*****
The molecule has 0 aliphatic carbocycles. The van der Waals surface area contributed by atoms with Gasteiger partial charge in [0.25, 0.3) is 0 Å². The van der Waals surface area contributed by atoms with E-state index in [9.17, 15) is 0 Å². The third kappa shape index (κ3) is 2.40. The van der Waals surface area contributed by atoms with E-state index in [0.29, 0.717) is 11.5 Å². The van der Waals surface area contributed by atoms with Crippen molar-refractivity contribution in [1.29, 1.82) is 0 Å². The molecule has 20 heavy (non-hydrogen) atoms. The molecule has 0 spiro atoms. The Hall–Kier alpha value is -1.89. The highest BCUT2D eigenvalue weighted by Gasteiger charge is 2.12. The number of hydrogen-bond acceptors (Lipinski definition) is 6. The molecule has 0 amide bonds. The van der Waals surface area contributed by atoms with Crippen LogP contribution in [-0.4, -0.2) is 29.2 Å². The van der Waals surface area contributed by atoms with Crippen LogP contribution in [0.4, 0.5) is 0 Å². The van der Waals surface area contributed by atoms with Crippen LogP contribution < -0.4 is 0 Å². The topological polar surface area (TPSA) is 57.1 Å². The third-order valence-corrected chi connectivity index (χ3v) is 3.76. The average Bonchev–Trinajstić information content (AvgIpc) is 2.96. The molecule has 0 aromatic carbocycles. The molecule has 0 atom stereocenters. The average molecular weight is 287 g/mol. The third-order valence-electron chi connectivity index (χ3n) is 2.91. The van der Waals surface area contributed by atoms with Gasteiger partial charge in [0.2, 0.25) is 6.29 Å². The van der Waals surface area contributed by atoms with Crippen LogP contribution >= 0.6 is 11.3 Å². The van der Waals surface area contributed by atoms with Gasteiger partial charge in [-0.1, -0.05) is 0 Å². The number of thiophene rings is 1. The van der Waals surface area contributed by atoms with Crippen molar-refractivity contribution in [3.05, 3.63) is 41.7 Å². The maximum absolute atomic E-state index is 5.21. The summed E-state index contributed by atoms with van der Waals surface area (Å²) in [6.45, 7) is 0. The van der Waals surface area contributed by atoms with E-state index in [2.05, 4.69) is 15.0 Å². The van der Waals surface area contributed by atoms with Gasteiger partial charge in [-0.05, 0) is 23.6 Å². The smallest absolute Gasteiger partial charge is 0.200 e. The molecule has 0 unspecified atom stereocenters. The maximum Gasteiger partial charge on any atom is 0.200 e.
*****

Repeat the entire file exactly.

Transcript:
The molecule has 0 aliphatic carbocycles. The van der Waals surface area contributed by atoms with Gasteiger partial charge in [0.25, 0.3) is 0 Å². The van der Waals surface area contributed by atoms with E-state index in [9.17, 15) is 0 Å². The third kappa shape index (κ3) is 2.40. The van der Waals surface area contributed by atoms with E-state index in [0.29, 0.717) is 11.5 Å². The van der Waals surface area contributed by atoms with Crippen molar-refractivity contribution in [1.29, 1.82) is 0 Å². The molecule has 20 heavy (non-hydrogen) atoms. The molecule has 0 spiro atoms. The Hall–Kier alpha value is -1.89. The highest BCUT2D eigenvalue weighted by Gasteiger charge is 2.12. The number of hydrogen-bond acceptors (Lipinski definition) is 6. The molecule has 0 amide bonds. The van der Waals surface area contributed by atoms with Crippen LogP contribution in [-0.4, -0.2) is 29.2 Å². The van der Waals surface area contributed by atoms with Crippen LogP contribution in [0.4, 0.5) is 0 Å². The van der Waals surface area contributed by atoms with Crippen LogP contribution < -0.4 is 0 Å². The topological polar surface area (TPSA) is 57.1 Å². The third-order valence-corrected chi connectivity index (χ3v) is 3.76. The average Bonchev–Trinajstić information content (AvgIpc) is 2.96. The molecule has 0 aromatic carbocycles. The molecule has 0 atom stereocenters. The average molecular weight is 287 g/mol. The third-order valence-electron chi connectivity index (χ3n) is 2.91. The van der Waals surface area contributed by atoms with Gasteiger partial charge in [0.2, 0.25) is 6.29 Å². The van der Waals surface area contributed by atoms with Crippen LogP contribution >= 0.6 is 11.3 Å². The van der Waals surface area contributed by atoms with Gasteiger partial charge in [-0.1, -0.05) is 0 Å². The number of thiophene rings is 1. The van der Waals surface area contributed by atoms with Crippen molar-refractivity contribution in [3.05, 3.63) is 41.7 Å². The maximum absolute atomic E-state index is 5.21. The summed E-state index contributed by atoms with van der Waals surface area (Å²) in [6.45, 7) is 0. The van der Waals surface area contributed by atoms with E-state index in [2.05, 4.69) is 15.0 Å². The van der Waals surface area contributed by atoms with Gasteiger partial charge in [-0.05, 0) is 23.6 Å². The smallest absolute Gasteiger partial charge is 0.200 e. The molecule has 0 unspecified atom stereocenters. The maximum Gasteiger partial charge on any atom is 0.200 e.